# Taking "intermediate" limits, e.g. ${\cal X}\to 0$ but ${\cal X}/\epsilon \to \infty$ as $\epsilon\to 0$ - *without* taking $\epsilon \to 0$ directly

I have an expression that I would like to take limits of but not in a conventional sense. Take for example, an expression like This expression involves intermediate variables $${\cal X(\epsilon)},{\cal Y(\epsilon)}$$ whose limits are dependent on how they behave as $$\epsilon\to 0$$. I would like to take limits of the above in such a way that $${\cal X},{\cal Y}\to 0$$ but also that $${\cal X}/\epsilon,{\cal Y}/\epsilon\to\infty$$ as $$\epsilon\to 0$$. This will allow the exponential term to decay to zero, whilst any term involving only $${\cal X}$$ or $${\cal Y}$$ will go to zero. Strictly speaking, the first term inside the second pair of brackets, $${\cal Y}/\epsilon$$, diverges as $$\epsilon \to 0$$ but upon the action of multiplying by the prefactor $$\epsilon$$, it will decay to zero as $$\epsilon\to0$$.

The result I would like to obtain is $$-4\epsilon\csc^{2}\theta$$, which can be evaluated only on the knowledge of $${\cal X(\epsilon)},{\cal Y(\epsilon)}$$ as described above. However, I don't actually want to take limits as $$\epsilon \to 0$$ of the whole expression. I want the result to still involve terms in $$\epsilon$$ given that the above is a term in an asymptotic expansion in $$\epsilon$$. If I take $$\epsilon\to0$$ along with $$\mathcal{X}\to 0$$ and $$\mathcal{Y}\to 0$$, I will just get zero, which is no use to me.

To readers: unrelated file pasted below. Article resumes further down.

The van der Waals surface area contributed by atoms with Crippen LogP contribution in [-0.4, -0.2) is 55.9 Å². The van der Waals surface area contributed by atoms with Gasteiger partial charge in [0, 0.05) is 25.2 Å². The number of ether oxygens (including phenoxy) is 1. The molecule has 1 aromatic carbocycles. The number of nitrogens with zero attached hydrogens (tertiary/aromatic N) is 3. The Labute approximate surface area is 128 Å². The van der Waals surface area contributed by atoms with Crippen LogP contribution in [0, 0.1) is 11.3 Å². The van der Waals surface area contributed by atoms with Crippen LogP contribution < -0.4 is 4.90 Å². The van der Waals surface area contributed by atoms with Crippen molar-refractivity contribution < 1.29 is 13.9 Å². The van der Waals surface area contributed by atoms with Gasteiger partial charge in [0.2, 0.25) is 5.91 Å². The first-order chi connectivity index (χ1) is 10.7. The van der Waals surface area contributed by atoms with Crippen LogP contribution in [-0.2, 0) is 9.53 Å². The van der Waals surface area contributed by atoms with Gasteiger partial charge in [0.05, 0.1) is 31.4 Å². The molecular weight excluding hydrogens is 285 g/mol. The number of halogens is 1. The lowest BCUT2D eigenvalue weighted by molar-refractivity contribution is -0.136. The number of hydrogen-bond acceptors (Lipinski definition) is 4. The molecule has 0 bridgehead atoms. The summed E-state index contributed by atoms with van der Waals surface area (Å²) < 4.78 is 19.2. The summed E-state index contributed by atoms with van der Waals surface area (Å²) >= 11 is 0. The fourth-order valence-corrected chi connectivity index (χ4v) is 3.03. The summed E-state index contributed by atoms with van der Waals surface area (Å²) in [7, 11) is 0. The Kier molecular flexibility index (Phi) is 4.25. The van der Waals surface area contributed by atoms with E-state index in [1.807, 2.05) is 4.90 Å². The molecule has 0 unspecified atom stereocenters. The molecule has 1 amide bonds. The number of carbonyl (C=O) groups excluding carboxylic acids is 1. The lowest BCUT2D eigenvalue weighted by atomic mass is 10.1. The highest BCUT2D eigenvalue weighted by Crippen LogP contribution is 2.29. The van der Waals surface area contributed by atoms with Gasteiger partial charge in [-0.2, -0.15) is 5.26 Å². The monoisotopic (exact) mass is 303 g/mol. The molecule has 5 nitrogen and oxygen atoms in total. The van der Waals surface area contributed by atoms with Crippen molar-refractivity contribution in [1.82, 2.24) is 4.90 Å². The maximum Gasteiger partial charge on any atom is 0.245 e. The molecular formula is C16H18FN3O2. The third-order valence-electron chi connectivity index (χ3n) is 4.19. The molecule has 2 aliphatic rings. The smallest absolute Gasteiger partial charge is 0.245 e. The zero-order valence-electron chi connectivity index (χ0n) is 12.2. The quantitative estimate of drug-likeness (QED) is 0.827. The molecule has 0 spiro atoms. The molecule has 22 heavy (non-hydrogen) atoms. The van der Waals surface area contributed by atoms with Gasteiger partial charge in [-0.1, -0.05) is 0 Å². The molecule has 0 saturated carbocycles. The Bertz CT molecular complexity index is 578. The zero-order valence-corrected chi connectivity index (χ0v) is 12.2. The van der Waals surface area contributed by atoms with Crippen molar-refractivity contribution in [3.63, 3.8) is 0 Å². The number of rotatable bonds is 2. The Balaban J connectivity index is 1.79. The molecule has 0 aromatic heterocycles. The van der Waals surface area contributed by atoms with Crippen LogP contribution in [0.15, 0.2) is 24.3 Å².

I am stumped on how to implement this in Mathematica, even though I know exactly what calculation I am doing. Are there any elegant ways I can accomplish this?

• Maybe Series, with X[e] and Y[e] written as functions of epsilon? Oct 14, 2020 at 18:21
• Assuming X[e]~X0 e^alfa,Y[e]~Y0 e^beta as e->0,0<alfa,beta<1 (see MichaelE2's comment) gives a limit ~ 4 e^\[Beta] Y0 Csc[\[Theta]]  Oct 15, 2020 at 6:35